Weston’s daybooks

Jeremy lamented that Edward Weston’s Daybooks are out of print.

So, I thought I’d put up one of Weston’s entries, oddly enough concerned with writing:

July 4. 4:30 —with rain-like fog: not so pleasant for weekenders. I arose early, to be alone, to see my new work now mounted, to write and think quietly. Always someone sociably inclined to drop in for morning coffee,—Sonya, Cole, an early riser, Everett Ruess, camping in our garage,— a boy who has potentialities in painting and writing, and though I agree morning coffee can be a delightful ceremony, it is the one time I wish to be alone. Every day I must write with chattering all around me,—no wonder I feel like destroying as poorly-said my entries of the day before. This sounds like a poor excuse for poor writing, maybe is. I should not attempt to write then?—but I must write— Well, what luck! Here comes Sonya at this ungodly hour—couldn’t sleep with a bad cold and Everett rushes from the garage with paper in his hand bound for the woods on a hurry call— I am finished again —just this one thought-if my technique in writing was as strong as my technique in photography could I not write despite confusion?—for I am usually surrounded by near or distant confusion while photographing. I lack technique in writing, hence weak or incomplete expression. I have to think—and one must not think—have no need to while creating. Yet I go stumbling along, and someday may arrive.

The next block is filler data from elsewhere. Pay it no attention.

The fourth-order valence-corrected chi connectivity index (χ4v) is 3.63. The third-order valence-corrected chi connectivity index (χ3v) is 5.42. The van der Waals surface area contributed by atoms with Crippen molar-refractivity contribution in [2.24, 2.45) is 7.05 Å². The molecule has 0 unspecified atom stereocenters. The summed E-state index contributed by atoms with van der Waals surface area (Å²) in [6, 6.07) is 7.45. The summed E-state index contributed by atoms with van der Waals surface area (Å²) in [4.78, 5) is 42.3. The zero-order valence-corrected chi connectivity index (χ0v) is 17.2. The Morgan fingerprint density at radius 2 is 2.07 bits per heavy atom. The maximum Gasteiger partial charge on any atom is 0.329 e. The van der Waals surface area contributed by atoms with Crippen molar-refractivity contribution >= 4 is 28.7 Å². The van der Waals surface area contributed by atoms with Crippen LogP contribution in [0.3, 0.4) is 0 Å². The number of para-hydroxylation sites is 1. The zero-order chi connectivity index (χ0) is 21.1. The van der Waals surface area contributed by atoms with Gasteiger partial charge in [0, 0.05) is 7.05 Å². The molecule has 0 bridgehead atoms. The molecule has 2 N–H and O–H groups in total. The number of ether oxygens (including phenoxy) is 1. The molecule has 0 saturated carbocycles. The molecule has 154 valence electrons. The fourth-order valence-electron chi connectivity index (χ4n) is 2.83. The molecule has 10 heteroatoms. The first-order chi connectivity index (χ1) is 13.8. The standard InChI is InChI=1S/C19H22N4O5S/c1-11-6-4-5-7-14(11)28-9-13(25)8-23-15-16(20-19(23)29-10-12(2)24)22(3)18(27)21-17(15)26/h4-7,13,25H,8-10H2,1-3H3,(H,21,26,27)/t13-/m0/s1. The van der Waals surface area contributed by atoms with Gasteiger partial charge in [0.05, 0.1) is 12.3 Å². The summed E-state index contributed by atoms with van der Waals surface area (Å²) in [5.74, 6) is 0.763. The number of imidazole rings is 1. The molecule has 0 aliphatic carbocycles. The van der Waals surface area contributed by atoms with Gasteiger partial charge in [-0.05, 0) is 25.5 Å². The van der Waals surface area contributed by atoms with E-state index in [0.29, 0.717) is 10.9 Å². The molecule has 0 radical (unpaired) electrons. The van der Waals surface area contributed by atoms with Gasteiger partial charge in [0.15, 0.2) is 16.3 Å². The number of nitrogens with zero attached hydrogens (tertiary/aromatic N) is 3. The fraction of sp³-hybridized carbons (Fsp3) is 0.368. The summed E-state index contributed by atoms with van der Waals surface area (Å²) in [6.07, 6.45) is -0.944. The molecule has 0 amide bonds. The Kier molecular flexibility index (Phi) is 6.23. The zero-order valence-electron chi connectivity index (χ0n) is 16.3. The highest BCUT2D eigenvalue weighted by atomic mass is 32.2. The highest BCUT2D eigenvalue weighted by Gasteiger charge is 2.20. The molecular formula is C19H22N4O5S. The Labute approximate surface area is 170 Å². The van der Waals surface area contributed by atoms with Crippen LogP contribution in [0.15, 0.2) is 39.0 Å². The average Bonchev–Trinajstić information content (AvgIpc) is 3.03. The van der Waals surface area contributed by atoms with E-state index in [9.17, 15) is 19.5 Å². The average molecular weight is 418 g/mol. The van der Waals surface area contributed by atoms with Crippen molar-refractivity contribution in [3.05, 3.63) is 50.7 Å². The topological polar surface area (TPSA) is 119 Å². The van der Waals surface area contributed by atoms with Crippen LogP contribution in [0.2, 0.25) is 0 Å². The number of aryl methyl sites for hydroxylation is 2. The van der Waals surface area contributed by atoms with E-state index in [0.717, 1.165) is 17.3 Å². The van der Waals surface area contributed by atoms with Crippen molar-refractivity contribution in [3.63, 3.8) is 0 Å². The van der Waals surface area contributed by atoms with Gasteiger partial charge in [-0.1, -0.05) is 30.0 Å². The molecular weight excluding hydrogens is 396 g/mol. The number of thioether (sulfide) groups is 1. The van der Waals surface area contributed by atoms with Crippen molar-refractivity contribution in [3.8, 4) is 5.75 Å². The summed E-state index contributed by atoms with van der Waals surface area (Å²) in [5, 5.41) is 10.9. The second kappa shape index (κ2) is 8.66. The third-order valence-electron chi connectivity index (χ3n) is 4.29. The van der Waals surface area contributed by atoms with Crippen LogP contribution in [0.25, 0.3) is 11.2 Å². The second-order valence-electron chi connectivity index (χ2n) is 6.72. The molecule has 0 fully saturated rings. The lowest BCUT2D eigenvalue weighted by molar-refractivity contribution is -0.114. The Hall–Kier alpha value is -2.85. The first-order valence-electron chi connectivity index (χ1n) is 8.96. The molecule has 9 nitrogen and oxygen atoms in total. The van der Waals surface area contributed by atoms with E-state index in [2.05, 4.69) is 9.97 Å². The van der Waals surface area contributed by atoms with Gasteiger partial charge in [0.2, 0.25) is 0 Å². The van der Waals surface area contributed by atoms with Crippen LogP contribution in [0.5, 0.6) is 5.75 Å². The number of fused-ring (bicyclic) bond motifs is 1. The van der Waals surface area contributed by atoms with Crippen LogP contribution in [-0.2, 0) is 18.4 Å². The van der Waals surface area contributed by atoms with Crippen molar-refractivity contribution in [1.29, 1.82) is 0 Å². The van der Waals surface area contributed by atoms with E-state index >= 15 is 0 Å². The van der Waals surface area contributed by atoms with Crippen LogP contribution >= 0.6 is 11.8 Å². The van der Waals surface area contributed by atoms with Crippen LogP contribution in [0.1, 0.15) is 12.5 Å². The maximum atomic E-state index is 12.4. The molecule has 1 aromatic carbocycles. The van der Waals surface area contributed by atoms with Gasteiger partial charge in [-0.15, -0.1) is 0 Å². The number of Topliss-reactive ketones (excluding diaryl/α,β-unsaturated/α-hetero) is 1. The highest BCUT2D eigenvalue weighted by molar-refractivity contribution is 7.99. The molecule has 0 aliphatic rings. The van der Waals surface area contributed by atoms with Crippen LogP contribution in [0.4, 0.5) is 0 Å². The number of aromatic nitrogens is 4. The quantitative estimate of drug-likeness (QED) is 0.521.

This entry from 1930 cuts to the core of the crisis of writing. Not knowing how can impede you, and thinking about how to do it also causes a wall. Creation only comes with a certain freedom from thought. That’s why techné must be internalized. Weston, of all people, really knew that.

I still haven’t forgiven Sontag for trashing Weston. His daybooks, and his photographs were a big inspiration for me. So, the whole modernist project was flawed? Show me a human who isn’t.

We all go stumbling along, hoping one day to arrive.